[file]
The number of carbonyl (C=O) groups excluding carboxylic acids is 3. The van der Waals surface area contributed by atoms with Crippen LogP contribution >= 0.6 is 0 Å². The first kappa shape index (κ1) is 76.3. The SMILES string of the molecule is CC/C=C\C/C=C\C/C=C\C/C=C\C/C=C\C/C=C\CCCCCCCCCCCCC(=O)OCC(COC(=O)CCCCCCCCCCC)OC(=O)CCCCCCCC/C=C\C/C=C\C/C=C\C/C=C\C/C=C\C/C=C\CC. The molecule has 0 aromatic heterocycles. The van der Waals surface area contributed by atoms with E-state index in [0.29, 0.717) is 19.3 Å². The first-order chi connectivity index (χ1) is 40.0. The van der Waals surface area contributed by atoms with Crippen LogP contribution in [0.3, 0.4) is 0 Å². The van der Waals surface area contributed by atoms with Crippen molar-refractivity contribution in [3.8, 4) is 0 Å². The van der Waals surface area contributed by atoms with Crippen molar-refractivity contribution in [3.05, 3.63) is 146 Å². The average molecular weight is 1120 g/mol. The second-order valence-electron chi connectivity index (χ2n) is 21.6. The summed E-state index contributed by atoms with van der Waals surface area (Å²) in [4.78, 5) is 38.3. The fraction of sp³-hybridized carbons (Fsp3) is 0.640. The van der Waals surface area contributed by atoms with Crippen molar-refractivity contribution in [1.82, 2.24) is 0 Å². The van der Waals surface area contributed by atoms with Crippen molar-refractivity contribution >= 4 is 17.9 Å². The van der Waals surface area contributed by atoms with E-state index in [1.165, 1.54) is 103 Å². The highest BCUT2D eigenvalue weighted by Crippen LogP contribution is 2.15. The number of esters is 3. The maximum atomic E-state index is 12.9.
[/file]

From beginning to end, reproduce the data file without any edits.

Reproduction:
The number of carbonyl (C=O) groups excluding carboxylic acids is 3. The van der Waals surface area contributed by atoms with Crippen LogP contribution >= 0.6 is 0 Å². The first kappa shape index (κ1) is 76.3. The SMILES string of the molecule is CC/C=C\C/C=C\C/C=C\C/C=C\C/C=C\C/C=C\CCCCCCCCCCCCC(=O)OCC(COC(=O)CCCCCCCCCCC)OC(=O)CCCCCCCC/C=C\C/C=C\C/C=C\C/C=C\C/C=C\C/C=C\CC. The molecule has 0 aromatic heterocycles. The van der Waals surface area contributed by atoms with E-state index in [0.29, 0.717) is 19.3 Å². The first-order chi connectivity index (χ1) is 40.0. The van der Waals surface area contributed by atoms with Crippen LogP contribution in [0.3, 0.4) is 0 Å². The van der Waals surface area contributed by atoms with Crippen molar-refractivity contribution in [3.8, 4) is 0 Å². The van der Waals surface area contributed by atoms with Crippen molar-refractivity contribution in [3.05, 3.63) is 146 Å². The average molecular weight is 1120 g/mol. The second-order valence-electron chi connectivity index (χ2n) is 21.6. The summed E-state index contributed by atoms with van der Waals surface area (Å²) in [4.78, 5) is 38.3. The fraction of sp³-hybridized carbons (Fsp3) is 0.640. The van der Waals surface area contributed by atoms with Crippen molar-refractivity contribution in [1.82, 2.24) is 0 Å². The van der Waals surface area contributed by atoms with Crippen molar-refractivity contribution >= 4 is 17.9 Å². The van der Waals surface area contributed by atoms with E-state index in [1.165, 1.54) is 103 Å². The highest BCUT2D eigenvalue weighted by Crippen LogP contribution is 2.15. The number of esters is 3. The maximum atomic E-state index is 12.9.